The United States Securities and Exchange Commission (SEC) has initiated legal proceedings against an accounting firm that had previously provided services to the now-defunct cryptocurrency exchange FTX.
According to a September 29 statement, the SEC alleged that Prager Metis provided auditing services to its clients without maintaining the necessary independence, as it allegedly continued to offer accounting services, a practice that is prohibited in the industry.
The SEC claims that these activities spanned approximately three years:
“As alleged in our complaint, over a period of nearly three years, Prager’s audits, reviews, and exams fell short of these fundamental principles. Our complaint is an important reminder that auditor independence is crucial to investor protection.”
While FTX itself wasn’t explicitly mentioned, the report highlights “hundreds” of auditor independence violations.
Furthermore, a previous court filing pointed out that the FTX Group seemed to have engaged Metis to audit FTX US and FTX at some point in 2021. FTX declared bankruptcy in November 2022.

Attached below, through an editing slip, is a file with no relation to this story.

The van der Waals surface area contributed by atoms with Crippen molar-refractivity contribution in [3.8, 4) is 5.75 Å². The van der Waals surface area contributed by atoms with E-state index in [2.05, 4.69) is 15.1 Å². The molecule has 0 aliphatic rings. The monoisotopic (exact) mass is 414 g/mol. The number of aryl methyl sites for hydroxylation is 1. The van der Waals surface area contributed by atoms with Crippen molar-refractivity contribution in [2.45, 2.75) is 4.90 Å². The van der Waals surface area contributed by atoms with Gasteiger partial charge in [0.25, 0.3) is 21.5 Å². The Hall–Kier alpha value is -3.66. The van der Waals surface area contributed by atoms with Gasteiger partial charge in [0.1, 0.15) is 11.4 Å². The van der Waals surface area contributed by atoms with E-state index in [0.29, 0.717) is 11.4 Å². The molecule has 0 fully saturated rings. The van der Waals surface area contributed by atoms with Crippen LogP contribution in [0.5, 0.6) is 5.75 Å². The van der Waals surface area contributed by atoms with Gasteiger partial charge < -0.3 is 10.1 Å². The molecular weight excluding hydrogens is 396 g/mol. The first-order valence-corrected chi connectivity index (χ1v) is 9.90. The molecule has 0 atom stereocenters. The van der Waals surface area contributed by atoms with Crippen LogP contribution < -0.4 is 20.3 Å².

The filing claimed that given Bankman-Fried’s public announcement of previous FTX audit results, Metis should have been cognizant that its work would be utilized by FTX to enhance public trust.
It was previously reported over concerns over the information presented in the financial statements.
On Jan. 25, current FTX CEO John Ray told a bankruptcy court that he had “substantial concerns as to the information presented in these audited financial statements.”
Furthermore, Senators Elizabeth Warren and Ron Wyden raised concerns about the firm’s impartiality, contending that they functioned as advocates for the crypto industry.
Meanwhile, a law firm that provided services to FTX has come under scrutiny in recent times.
In a Sept. 21 court filing, plaintiffs allege that Fenwick & West can be held liable because it reportedly exceeded the norm when it came to its service offerings to FTX.
However, Fenwick & West denies that it can be held responsible as it falls outside the scope of the representation of the client.